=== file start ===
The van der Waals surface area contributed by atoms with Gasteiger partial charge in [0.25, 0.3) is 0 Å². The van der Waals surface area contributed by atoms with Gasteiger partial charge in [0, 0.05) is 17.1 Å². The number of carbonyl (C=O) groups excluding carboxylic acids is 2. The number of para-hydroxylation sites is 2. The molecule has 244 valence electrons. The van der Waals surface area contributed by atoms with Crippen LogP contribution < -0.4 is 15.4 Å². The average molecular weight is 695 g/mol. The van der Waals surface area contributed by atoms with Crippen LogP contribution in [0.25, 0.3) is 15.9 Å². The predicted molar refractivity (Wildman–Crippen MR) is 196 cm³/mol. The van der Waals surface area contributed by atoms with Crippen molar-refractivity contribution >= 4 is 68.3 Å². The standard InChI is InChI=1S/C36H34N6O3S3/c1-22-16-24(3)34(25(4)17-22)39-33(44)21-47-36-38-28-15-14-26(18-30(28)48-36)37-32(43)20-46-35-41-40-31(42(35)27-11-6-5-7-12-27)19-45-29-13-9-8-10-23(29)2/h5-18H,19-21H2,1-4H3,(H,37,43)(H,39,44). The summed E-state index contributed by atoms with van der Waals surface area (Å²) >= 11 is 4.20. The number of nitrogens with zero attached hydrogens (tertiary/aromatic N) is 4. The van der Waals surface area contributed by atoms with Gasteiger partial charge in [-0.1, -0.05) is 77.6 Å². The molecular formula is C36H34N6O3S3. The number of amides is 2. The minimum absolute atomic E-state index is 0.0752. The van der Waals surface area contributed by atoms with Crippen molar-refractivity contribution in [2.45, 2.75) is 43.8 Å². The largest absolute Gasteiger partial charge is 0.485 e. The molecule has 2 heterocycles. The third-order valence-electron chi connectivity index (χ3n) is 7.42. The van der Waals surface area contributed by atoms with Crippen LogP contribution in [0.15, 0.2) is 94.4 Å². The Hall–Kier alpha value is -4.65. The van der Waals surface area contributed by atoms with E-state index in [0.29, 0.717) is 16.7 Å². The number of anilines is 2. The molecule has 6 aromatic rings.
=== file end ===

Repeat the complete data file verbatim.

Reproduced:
The van der Waals surface area contributed by atoms with Gasteiger partial charge in [0.25, 0.3) is 0 Å². The van der Waals surface area contributed by atoms with Gasteiger partial charge in [0, 0.05) is 17.1 Å². The number of carbonyl (C=O) groups excluding carboxylic acids is 2. The number of para-hydroxylation sites is 2. The molecule has 244 valence electrons. The van der Waals surface area contributed by atoms with Crippen LogP contribution < -0.4 is 15.4 Å². The average molecular weight is 695 g/mol. The van der Waals surface area contributed by atoms with Crippen LogP contribution in [0.25, 0.3) is 15.9 Å². The predicted molar refractivity (Wildman–Crippen MR) is 196 cm³/mol. The van der Waals surface area contributed by atoms with Crippen molar-refractivity contribution >= 4 is 68.3 Å². The standard InChI is InChI=1S/C36H34N6O3S3/c1-22-16-24(3)34(25(4)17-22)39-33(44)21-47-36-38-28-15-14-26(18-30(28)48-36)37-32(43)20-46-35-41-40-31(42(35)27-11-6-5-7-12-27)19-45-29-13-9-8-10-23(29)2/h5-18H,19-21H2,1-4H3,(H,37,43)(H,39,44). The summed E-state index contributed by atoms with van der Waals surface area (Å²) >= 11 is 4.20. The number of nitrogens with zero attached hydrogens (tertiary/aromatic N) is 4. The van der Waals surface area contributed by atoms with Gasteiger partial charge in [-0.1, -0.05) is 77.6 Å². The molecular formula is C36H34N6O3S3. The number of amides is 2. The minimum absolute atomic E-state index is 0.0752. The van der Waals surface area contributed by atoms with Crippen molar-refractivity contribution in [2.45, 2.75) is 43.8 Å². The largest absolute Gasteiger partial charge is 0.485 e. The molecule has 2 heterocycles. The third-order valence-electron chi connectivity index (χ3n) is 7.42. The van der Waals surface area contributed by atoms with Crippen LogP contribution in [0.15, 0.2) is 94.4 Å². The Hall–Kier alpha value is -4.65. The van der Waals surface area contributed by atoms with E-state index in [0.29, 0.717) is 16.7 Å². The number of anilines is 2. The molecule has 6 aromatic rings.